The nature of blockchain would mean the web would be trustless (that is, inherently trusted) due to its tamper-proof nature, transparency and network validation. Web3 could not be taken down or censored. Its decentralised economy would run via cryptocurrencies and NFTs.
If you think this sounds tech-utopian, you’re not wrong. At its heart, Web3 is a vision driven by ideals for a fairer web future. As such, there are a lot of people who feel very passionately about its promise, what it is and what it will do. There are also a lot of people who don’t believe any of this will come about. There is likely not a single sentence in this article that could not be disputed, argued or ridiculed by various Web3 evangelists or naysayers.** Remember the caveat on writing an article on something so new? Early days.
In an attempt to clear up a bit of confusion around some of the concepts being thrown around in the news media and comment sections these days, here are a few of the buzzwords du jour and how they fit into a Web3 landscape.
The metaverse (a web3 use case) - The metaverse refers to a new world experience. Real-time and always-on, it merges the physical and digital, is imbued with VR and AR, and is for everyone. Events will be held in the metaverse, shops will have stores, corporations conduct business, governments interacted with, games played, property bought and digital avatars constructed. In many of these visions, the metaverse will be interoperable (no locked brand ecosystems) and built on Web3 infrastructure. See our metaverse 101.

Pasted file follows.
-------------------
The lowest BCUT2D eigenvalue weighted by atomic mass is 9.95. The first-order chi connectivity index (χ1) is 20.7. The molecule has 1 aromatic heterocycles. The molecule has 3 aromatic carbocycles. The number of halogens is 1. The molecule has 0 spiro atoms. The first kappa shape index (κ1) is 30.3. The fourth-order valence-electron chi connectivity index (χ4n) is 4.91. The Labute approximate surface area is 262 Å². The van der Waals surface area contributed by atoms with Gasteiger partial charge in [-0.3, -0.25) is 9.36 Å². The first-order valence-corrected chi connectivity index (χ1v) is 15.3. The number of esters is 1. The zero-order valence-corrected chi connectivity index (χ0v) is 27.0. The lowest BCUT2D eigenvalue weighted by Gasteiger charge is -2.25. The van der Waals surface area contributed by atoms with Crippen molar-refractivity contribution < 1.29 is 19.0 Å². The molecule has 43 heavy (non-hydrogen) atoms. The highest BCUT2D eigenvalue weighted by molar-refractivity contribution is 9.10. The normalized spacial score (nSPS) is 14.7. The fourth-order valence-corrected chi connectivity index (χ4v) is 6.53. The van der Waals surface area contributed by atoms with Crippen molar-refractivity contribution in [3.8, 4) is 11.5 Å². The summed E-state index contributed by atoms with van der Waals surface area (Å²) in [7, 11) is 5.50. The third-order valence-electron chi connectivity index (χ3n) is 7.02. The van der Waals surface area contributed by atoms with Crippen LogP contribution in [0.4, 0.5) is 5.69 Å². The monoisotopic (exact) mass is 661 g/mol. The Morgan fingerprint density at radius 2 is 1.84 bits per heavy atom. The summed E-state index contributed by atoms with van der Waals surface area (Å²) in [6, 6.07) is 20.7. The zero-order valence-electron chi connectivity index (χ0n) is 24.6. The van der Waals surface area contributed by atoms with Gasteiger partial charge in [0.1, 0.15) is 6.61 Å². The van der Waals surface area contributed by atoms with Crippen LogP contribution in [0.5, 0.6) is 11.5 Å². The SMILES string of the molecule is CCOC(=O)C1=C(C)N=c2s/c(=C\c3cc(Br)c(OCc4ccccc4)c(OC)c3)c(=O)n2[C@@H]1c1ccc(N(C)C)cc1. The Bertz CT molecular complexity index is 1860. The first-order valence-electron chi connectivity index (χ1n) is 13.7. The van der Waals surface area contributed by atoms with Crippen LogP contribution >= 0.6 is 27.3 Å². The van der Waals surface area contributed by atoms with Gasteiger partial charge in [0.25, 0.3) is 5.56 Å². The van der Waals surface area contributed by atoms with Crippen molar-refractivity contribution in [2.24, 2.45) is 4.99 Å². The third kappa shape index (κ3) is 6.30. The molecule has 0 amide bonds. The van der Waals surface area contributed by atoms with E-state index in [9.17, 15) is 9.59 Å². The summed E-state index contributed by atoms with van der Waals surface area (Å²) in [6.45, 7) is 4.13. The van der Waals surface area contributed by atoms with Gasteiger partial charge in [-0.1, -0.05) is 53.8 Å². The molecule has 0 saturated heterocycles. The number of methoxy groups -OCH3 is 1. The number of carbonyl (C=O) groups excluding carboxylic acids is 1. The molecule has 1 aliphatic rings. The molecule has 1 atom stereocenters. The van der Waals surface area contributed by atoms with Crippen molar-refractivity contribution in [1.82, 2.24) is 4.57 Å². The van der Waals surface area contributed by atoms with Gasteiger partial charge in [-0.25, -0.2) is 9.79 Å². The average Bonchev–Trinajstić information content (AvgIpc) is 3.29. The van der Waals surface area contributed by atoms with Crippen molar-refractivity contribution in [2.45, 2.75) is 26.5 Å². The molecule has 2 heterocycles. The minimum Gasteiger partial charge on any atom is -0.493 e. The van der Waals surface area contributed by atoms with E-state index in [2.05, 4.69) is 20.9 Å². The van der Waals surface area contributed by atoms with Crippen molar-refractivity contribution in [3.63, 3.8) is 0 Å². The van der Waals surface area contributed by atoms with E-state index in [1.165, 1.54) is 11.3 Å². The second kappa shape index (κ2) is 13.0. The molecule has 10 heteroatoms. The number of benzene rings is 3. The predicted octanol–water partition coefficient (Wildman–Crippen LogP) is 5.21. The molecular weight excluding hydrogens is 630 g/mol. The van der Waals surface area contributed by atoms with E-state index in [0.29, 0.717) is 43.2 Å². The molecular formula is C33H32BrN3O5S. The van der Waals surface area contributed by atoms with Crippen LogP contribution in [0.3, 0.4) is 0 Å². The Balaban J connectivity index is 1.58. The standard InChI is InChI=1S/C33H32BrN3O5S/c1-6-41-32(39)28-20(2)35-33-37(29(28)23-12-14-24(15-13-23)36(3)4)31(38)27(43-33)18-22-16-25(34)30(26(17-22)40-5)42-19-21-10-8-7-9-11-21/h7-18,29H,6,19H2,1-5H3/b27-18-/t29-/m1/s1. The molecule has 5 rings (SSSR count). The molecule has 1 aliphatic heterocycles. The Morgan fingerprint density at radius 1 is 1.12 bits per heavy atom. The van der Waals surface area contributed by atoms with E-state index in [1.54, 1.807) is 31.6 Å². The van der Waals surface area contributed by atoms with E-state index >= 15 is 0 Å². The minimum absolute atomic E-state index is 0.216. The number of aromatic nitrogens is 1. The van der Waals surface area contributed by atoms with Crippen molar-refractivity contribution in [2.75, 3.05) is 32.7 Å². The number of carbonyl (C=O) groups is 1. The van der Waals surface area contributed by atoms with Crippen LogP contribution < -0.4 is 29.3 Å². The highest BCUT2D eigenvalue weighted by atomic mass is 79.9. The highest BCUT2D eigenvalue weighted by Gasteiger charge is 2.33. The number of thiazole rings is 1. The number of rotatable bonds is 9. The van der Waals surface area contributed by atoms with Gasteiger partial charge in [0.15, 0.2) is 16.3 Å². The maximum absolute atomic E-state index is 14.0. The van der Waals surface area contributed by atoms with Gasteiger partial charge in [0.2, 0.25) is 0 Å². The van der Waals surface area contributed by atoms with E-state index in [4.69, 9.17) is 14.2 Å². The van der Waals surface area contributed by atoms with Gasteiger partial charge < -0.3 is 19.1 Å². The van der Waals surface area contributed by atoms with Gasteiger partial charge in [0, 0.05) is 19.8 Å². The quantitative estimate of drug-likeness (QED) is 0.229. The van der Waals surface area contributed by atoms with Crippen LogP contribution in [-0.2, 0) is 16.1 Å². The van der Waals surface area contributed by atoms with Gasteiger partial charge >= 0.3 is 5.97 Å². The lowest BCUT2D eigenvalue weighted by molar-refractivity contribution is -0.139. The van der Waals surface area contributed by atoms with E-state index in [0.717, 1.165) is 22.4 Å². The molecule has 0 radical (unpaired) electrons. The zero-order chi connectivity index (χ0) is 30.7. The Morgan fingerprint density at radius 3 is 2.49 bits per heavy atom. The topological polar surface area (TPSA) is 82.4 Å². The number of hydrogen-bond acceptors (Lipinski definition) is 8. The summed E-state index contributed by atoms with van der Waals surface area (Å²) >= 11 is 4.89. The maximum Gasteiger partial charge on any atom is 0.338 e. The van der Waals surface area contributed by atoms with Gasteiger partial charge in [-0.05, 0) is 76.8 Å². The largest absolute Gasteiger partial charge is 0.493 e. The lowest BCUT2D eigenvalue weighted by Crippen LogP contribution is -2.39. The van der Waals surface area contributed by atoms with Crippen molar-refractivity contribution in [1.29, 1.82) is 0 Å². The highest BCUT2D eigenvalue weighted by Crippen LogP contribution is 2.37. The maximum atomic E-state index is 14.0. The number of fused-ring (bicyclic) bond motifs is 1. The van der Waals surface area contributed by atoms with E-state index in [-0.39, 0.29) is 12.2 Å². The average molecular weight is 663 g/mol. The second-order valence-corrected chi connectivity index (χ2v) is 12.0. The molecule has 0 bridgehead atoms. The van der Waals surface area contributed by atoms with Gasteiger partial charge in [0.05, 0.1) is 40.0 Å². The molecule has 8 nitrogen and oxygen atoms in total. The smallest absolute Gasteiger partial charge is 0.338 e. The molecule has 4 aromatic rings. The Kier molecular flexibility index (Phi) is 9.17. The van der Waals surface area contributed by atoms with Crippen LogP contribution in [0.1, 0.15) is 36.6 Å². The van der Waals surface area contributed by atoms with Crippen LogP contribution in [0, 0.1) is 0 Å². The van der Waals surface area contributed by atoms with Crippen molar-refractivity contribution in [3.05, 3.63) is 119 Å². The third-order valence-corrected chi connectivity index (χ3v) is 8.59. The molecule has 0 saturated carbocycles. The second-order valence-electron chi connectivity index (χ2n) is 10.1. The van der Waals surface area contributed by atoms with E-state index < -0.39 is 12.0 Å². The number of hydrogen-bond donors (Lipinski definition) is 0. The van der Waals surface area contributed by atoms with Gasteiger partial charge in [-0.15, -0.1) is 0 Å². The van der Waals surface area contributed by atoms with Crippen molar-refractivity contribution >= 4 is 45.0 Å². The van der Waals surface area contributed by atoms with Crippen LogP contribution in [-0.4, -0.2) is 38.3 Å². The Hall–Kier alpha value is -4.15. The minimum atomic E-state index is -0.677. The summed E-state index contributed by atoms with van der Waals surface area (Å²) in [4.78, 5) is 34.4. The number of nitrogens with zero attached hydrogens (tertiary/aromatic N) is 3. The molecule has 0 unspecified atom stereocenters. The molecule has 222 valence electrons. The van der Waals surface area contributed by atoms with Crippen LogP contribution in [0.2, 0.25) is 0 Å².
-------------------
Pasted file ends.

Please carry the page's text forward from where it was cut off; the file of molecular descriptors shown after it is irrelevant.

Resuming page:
Blockchain (an underlying architecture) - A distributed ledger system, a blockchain is a chain of data ‘blocks’ that are cryptographically linked to each other and arranged in chronological order. The chain is stored as multiple copies across a network, and any addition or change to the chain’s data has to be verified and agreed upon by each node in the network – making it very difficult to tamper with.